Nongqayi quits boxing

SHOCKED: Former WBF and IBF junior-bantamweight champion Simphiwe Nongqayi. Photo: Tsheko Kabasia
SHOCKED: Former WBF and IBF junior-bantamweight champion Simphiwe Nongqayi. Photo: Tsheko Kabasia

IT'S the end of an era for two-time world champion Simphiwe "Golden Master" Nongqayi, who has retired from boxing.

The 38-year-old Nongqayi, a former WBF and IBF junior-bantamweight champion, quit the fistic sport after failing to agree on a purse with Branco Sports Productions boss Branco Milekonvic.

Nongqayi accused Milenkovic of indirectly forcing him to quit boxing, which has been his only source of income since making his professional debut against Bongani Thwala at Carnival City on September 14 2002.

But Milenkovic says he does not think he did anything wrong by offering Nongqayi R20000 for an eight-rounder against Oscar Chauke on the undercard of the IBF minimumweight title contest between current champion Nkosinathi "Mabhere" Joyi and Japanese challenger Katsunari Takayama.

"I'm retiring from boxing because it has become clear to me that my promoter doesn't value me anymore," Nongqayi said. "It's really unbearable when a promoter indirectly tells you that you are no longer wanted by offering you less money even though he got millions from the government.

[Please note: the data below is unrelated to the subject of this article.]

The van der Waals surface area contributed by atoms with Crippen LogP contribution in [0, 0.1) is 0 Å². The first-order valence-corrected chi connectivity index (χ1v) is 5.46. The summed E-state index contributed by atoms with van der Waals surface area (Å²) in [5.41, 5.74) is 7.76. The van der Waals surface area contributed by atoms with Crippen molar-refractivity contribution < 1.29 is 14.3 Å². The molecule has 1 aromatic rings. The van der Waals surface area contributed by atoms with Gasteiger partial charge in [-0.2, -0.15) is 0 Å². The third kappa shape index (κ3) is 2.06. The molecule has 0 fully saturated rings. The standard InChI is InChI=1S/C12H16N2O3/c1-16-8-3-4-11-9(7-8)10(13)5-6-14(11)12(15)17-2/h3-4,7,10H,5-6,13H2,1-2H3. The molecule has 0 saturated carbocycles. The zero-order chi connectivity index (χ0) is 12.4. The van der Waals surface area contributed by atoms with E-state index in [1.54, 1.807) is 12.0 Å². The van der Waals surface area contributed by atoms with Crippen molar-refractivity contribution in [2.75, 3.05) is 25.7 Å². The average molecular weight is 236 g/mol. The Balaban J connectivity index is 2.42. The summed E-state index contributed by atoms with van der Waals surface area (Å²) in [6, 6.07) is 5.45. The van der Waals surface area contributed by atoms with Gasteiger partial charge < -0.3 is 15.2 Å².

"Branco and I agreed that I would fight in a 10-rounder on the undercard of Joyi's fight next week. However, I was shocked when he sent a contract last week, stating that I was going to fight in an eight-rounder and I would get R20000.

"I refused to take the fight because the purse was an insult to me. I'm retiring now because I can no longer tolerate being treated this way."

Responding to Nongqayi's claims, Milenkovic said: "When a rated boxer fights for a South African title over 12 rounds, the purse is normally between R12000 and R15000. I don't think there is anything wrong with fighting only eight rounds for R20000. Simphiwe's name doesn't even appear on the SA ratings."

Milenkovic added that Nongqayi's decision to quit boxing may not be wrong as he last won a fight in 2009 and was stopped in his last two fights.

The father of three retired after 16 victories (six knockouts), a draw and two losses.

The 2009 Boxer of the Year was 29 years old when he made his professional debut in 2002 after spending 17 years in the amateur ranks where he registered more than 500 fights.

He shocked the boxing world when he defeated Jorge Arce in Mexico to lift the IBF junior-bantamweight crown. That victory came just seven months after he had beaten Jorge's younger brother, Francisco, in Mexico.

"I'm the only boxer in this country who went to Mexico and beat the Arce brothers," he boasted.

Nongqayi was, however, unlucky in his last two visits to Mexico as he lost by stoppages.

He surrendered his IBF belt via a sixth-round stoppage to Juan Alberto Rosas on July 31 2010 and was stopped in the fourth round by Jorge when they fought for the WBO junior-featherweight title last September.

"I'm going to apply for a trainer's licence so that I can impart my knowledge to up-and-coming boxers," he said.